The server overload messages you see are more likely affected by the number of people accessing Ancestry and the number of family trees and the number of record databases, rather than the complexity of search expressions in general, and especially not the complexity of your specific search expression. What the servers are doing at that moment for all other people matters FAR FAR more than what it's being asked to do for you. Hence why you get the overload errors on even very simple requests like showing the next post in a thread.
But under the assumption that your desire is to be a thoughtful citizen and not add too much to that background activity that is affecting other users, it is still unlikely that this change would have much impact on that.
I imagine that all of Ancestry's databases are preindexed by all possible search terms, and then boolean set intersect operations are done on the results of per-field matches (which is, e.g., why they require 3 characters in every wild card expression - 1 or 2 character substrings would create result sets that are too large for them to fit in their prebuilt indexes.)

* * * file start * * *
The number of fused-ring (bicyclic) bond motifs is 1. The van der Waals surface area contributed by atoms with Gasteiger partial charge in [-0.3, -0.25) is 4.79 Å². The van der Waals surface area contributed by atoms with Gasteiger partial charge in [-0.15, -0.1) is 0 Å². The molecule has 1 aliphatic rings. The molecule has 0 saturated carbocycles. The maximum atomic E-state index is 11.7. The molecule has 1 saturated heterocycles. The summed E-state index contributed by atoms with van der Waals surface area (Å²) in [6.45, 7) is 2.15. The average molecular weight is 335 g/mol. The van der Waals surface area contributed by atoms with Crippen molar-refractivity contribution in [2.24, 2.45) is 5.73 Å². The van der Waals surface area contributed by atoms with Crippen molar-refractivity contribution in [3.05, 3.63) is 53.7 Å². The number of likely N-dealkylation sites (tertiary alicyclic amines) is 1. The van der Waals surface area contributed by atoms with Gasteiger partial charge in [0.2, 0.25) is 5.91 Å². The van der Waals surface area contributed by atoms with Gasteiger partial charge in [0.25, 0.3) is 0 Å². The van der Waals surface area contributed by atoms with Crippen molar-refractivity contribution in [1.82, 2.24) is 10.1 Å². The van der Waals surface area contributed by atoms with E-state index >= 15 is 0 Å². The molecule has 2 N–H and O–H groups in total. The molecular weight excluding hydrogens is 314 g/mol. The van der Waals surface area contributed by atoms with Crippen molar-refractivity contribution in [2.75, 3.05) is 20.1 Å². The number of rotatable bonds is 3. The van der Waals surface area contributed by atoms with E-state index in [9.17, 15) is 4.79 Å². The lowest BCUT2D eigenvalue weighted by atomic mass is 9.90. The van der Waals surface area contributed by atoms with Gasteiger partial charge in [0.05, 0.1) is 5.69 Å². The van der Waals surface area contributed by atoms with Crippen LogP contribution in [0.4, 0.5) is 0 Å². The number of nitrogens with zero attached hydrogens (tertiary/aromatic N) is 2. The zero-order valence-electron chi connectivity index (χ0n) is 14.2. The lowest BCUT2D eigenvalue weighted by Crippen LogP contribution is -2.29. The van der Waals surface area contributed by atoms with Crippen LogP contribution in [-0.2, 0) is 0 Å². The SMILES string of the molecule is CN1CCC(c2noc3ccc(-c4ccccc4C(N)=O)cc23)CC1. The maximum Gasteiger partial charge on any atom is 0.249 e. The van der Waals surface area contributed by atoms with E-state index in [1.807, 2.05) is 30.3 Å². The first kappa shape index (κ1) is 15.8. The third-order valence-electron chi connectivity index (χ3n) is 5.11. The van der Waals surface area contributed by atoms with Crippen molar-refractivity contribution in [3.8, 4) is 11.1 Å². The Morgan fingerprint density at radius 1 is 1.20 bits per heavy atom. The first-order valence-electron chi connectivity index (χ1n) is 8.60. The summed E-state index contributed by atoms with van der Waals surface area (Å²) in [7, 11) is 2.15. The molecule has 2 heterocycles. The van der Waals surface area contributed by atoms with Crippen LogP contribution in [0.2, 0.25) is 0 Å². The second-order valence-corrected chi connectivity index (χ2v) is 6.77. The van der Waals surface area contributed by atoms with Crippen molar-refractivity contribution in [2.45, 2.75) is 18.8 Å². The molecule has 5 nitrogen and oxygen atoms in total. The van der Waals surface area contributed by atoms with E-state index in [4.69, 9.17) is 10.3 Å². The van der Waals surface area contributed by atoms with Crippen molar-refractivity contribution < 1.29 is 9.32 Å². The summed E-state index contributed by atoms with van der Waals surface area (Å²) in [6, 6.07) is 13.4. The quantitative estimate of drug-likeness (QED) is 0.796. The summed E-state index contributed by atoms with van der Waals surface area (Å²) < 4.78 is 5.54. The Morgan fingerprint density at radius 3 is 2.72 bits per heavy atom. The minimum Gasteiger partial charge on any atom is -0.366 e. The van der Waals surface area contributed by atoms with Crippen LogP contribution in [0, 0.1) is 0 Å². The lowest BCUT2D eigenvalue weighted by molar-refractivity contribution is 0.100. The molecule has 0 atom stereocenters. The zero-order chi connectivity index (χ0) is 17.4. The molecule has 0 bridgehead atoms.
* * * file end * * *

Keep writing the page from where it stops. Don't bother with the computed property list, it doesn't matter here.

Such databases generally have sortable record keys, presort both the indexes (by search terms) and the index result sets (by record keys), and use boolean search in both the index lookup and the set intersection tests.
Therefore doubling the size of any set only adds one extra test, quadrupling the size of the set adds only two extra tests, etc. (Eg., if I am searching for key Z in set S, set S will already be sorted so that all the keys less than or equal to the midpoint are in one half, and all the keys greater than the midpoint are in the other half, in a data structure set up so that it only takes one test to get the appropriate half, with each half similarly sorted.)
So this change is unlikely to significantly impact the performance over using smaller date ranges. A 40 year range will typically take 2 comparisons more than a 10 year range. And it will improve the performance in multi-database searches over using no date range at all (which is what I most often do when the actual desired date range is too wide), since more databases can be eliminated.
(I have been a professional software engineer for 35 years, and an Ancestry.com user since the first month they came online.)